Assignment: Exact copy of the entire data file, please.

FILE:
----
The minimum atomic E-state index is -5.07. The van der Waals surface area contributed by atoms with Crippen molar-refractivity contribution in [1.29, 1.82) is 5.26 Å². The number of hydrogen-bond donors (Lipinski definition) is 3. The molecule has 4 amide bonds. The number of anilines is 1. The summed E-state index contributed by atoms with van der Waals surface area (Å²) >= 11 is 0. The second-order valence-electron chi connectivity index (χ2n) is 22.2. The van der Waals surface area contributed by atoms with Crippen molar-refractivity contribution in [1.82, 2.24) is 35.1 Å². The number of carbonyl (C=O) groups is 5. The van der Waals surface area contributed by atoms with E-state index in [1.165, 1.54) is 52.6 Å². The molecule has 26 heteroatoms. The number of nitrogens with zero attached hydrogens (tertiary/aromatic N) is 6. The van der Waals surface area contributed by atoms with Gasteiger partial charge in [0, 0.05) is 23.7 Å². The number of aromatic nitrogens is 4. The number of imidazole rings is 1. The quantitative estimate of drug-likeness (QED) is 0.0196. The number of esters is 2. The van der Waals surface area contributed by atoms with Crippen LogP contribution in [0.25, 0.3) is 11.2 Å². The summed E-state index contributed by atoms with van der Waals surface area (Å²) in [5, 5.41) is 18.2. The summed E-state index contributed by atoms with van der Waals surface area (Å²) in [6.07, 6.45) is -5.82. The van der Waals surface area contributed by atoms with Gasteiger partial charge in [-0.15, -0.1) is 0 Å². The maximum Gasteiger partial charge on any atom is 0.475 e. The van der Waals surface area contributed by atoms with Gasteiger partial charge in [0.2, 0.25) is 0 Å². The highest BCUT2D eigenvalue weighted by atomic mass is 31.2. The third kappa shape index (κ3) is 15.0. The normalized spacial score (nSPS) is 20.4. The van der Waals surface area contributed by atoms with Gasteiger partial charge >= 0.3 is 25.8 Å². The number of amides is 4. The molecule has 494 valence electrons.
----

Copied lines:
The minimum atomic E-state index is -5.07. The van der Waals surface area contributed by atoms with Crippen molar-refractivity contribution in [1.29, 1.82) is 5.26 Å². The number of hydrogen-bond donors (Lipinski definition) is 3. The molecule has 4 amide bonds. The number of anilines is 1. The summed E-state index contributed by atoms with van der Waals surface area (Å²) >= 11 is 0. The second-order valence-electron chi connectivity index (χ2n) is 22.2. The van der Waals surface area contributed by atoms with Crippen molar-refractivity contribution in [1.82, 2.24) is 35.1 Å². The number of carbonyl (C=O) groups is 5. The van der Waals surface area contributed by atoms with E-state index in [1.165, 1.54) is 52.6 Å². The molecule has 26 heteroatoms. The number of nitrogens with zero attached hydrogens (tertiary/aromatic N) is 6. The van der Waals surface area contributed by atoms with Gasteiger partial charge in [0, 0.05) is 23.7 Å². The number of aromatic nitrogens is 4. The number of imidazole rings is 1. The quantitative estimate of drug-likeness (QED) is 0.0196. The number of esters is 2. The van der Waals surface area contributed by atoms with Crippen LogP contribution in [0.25, 0.3) is 11.2 Å². The summed E-state index contributed by atoms with van der Waals surface area (Å²) in [5, 5.41) is 18.2. The summed E-state index contributed by atoms with van der Waals surface area (Å²) in [6.07, 6.45) is -5.82. The van der Waals surface area contributed by atoms with Gasteiger partial charge in [-0.15, -0.1) is 0 Å². The maximum Gasteiger partial charge on any atom is 0.475 e. The van der Waals surface area contributed by atoms with Gasteiger partial charge in [0.2, 0.25) is 0 Å². The highest BCUT2D eigenvalue weighted by atomic mass is 31.2. The third kappa shape index (κ3) is 15.0. The normalized spacial score (nSPS) is 20.4. The van der Waals surface area contributed by atoms with Gasteiger partial charge >= 0.3 is 25.8 Å². The number of amides is 4. The molecule has 494 valence electrons.